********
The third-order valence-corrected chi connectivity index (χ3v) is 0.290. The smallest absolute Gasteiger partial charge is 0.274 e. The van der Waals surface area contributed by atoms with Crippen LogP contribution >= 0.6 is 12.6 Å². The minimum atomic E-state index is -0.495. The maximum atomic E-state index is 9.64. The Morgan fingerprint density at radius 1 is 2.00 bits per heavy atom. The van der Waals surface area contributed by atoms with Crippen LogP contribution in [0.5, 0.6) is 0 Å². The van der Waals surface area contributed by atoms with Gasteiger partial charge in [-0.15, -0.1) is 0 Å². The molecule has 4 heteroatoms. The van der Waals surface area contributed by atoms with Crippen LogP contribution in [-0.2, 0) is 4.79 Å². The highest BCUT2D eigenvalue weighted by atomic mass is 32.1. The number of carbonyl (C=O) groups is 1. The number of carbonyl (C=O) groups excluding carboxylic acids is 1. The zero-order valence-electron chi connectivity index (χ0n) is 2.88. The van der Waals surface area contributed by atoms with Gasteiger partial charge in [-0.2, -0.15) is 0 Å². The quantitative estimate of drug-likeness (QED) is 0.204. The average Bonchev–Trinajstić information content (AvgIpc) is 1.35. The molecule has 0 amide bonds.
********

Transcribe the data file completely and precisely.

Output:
The third-order valence-corrected chi connectivity index (χ3v) is 0.290. The smallest absolute Gasteiger partial charge is 0.274 e. The van der Waals surface area contributed by atoms with Crippen LogP contribution >= 0.6 is 12.6 Å². The minimum atomic E-state index is -0.495. The maximum atomic E-state index is 9.64. The Morgan fingerprint density at radius 1 is 2.00 bits per heavy atom. The van der Waals surface area contributed by atoms with Crippen LogP contribution in [0.5, 0.6) is 0 Å². The van der Waals surface area contributed by atoms with Gasteiger partial charge in [-0.15, -0.1) is 0 Å². The molecule has 4 heteroatoms. The van der Waals surface area contributed by atoms with Crippen LogP contribution in [-0.2, 0) is 4.79 Å². The highest BCUT2D eigenvalue weighted by atomic mass is 32.1. The number of carbonyl (C=O) groups is 1. The number of carbonyl (C=O) groups excluding carboxylic acids is 1. The zero-order valence-electron chi connectivity index (χ0n) is 2.88. The van der Waals surface area contributed by atoms with Gasteiger partial charge in [-0.2, -0.15) is 0 Å². The quantitative estimate of drug-likeness (QED) is 0.204. The average Bonchev–Trinajstić information content (AvgIpc) is 1.35. The molecule has 0 amide bonds.